BRIAN SOZZI: Can you move more back to the US, production?
ENRIQUE LORES: Well, we are looking at all options. Moving it to North America, moving it to Europe, closer to where our customers are is clearly one of the options that we are contemplating. And we are looking with our suppliers, with the US government to explore potential alternatives.
BRIAN SOZZI: You know, let's-- let's touch on some of those customers. You know, we are getting ready to get into the back-to-school season. It has started for some folks. How would you characterize demand from the education sector?
ENRIQUE LORES: For the education sector in the US, we saw a slowdown of the demand in the second half of the quarter. Many school districts decided to stop some of their investments because they didn't have clarity of when or how much investment they were going to be getting from the federal government.
Now that this has been clarified, we expect demand to grow again at the end of the quarter or during the beginning of the following quarter. But what we see is very strong demand overall. As offices has been reopening, demand for commercial has grown. And during the quarter, demand for consumer also grew.
BRIAN SOZZI: On the commercial side-- so I'm just looking at the quarter-over-quarter growth rate. So printing on that basis, sales were down 8%, supplies down 7%. Is that-- does that reflect those return to office dates being pushed back?
ENRIQUE LORES: Well, what really-- what we are seeing is strength of the demand on the commercial side as officers are reopening. This is really what we see from a demand perspective. What you see in our numbers is a combination of demand, but it's mostly driven by supply. We are in an environment which is really supply limited. Demand is exceeding, by far, the amount of product that we can produce, both for PCs and for printers.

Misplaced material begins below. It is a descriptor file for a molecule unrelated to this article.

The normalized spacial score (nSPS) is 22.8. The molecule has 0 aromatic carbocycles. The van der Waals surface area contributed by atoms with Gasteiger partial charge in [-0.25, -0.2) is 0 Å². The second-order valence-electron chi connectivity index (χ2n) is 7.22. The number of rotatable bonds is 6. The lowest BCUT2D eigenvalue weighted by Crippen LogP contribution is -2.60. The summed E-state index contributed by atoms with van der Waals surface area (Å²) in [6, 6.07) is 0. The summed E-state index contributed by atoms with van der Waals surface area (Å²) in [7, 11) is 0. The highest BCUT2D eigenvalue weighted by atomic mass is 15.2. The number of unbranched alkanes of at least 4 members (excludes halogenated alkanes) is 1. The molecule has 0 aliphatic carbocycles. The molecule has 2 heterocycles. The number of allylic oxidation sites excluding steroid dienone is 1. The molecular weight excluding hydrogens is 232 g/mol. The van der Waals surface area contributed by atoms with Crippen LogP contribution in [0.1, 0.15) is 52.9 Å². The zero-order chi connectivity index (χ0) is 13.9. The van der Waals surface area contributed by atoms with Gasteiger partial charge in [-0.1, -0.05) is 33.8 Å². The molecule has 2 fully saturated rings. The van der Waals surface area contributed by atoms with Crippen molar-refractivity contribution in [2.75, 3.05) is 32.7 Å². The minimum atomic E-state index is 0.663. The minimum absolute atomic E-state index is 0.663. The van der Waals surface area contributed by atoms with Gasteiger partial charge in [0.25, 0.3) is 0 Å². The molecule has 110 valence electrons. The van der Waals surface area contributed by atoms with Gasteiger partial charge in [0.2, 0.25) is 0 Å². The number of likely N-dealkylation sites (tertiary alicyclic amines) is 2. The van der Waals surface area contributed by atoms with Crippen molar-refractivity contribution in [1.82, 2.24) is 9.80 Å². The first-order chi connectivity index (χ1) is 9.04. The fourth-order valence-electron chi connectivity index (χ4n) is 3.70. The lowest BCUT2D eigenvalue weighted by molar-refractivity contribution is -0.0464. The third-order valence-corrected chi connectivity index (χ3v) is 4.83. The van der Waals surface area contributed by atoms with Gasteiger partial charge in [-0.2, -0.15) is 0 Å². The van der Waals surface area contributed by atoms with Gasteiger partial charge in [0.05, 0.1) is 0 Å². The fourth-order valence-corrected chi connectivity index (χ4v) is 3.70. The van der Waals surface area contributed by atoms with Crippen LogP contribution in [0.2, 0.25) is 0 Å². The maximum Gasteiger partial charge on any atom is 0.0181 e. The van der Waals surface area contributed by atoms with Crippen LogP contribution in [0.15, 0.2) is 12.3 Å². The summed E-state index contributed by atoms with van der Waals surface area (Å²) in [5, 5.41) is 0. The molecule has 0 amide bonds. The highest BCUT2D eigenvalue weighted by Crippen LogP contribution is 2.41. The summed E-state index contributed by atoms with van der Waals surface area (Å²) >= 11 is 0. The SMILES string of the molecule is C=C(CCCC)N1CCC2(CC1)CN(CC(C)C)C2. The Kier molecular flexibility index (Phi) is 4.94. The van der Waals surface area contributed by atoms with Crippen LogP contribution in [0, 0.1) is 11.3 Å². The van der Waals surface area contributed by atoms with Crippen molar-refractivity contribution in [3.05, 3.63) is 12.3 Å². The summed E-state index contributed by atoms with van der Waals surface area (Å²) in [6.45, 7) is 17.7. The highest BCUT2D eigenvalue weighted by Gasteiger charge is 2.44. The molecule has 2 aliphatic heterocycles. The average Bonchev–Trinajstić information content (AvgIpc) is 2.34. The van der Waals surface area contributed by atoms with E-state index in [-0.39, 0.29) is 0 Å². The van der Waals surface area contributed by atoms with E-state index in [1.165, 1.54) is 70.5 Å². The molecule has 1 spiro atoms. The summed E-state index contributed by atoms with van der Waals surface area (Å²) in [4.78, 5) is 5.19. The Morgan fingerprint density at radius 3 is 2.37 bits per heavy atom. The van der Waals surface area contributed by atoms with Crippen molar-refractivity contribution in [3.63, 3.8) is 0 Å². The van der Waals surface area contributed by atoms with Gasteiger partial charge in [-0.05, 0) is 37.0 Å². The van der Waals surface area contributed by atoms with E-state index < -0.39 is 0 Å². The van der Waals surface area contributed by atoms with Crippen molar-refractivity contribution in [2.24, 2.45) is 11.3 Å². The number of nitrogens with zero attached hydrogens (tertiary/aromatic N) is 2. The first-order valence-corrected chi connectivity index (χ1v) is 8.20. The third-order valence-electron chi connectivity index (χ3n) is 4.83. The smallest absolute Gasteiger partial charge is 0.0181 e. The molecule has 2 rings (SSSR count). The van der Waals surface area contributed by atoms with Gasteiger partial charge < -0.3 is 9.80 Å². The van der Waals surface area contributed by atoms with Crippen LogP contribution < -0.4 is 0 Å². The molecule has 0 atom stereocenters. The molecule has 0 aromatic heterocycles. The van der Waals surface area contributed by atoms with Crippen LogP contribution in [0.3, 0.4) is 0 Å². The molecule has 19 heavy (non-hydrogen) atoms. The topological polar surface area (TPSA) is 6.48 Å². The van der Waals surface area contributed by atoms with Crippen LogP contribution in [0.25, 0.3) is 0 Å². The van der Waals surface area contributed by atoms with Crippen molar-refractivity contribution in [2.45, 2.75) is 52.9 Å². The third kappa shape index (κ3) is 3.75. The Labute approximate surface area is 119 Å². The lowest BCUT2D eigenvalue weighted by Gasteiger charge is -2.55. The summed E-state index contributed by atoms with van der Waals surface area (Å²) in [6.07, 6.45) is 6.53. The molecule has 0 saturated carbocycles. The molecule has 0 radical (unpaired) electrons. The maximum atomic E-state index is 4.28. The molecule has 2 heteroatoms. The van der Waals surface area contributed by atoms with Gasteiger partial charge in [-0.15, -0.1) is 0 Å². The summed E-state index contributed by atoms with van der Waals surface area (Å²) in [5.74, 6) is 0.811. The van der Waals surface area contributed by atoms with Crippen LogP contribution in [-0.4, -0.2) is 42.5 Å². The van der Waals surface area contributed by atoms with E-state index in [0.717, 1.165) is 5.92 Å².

BRIAN SOZZI: Now, the-- just staying on the office dates getting pushed back, you know, how does that change your planning for the business into 2022?
ENRIQUE LORES: Well, what we are planning and what we were planning before is for an uptick in commercial that we continue to see. What is happening is that that progress is-- and even, depending on the country or depending on the region-- depending on what is the situation of the pandemic. But we overall continue to see progress and continue to see more investment on the commercial side that we think is going to continue through 2022.
BRIAN SOZZI: So despite some pressures in the business, some areas, you were able to grow your profit margins, your operating margins. How did you pull that off?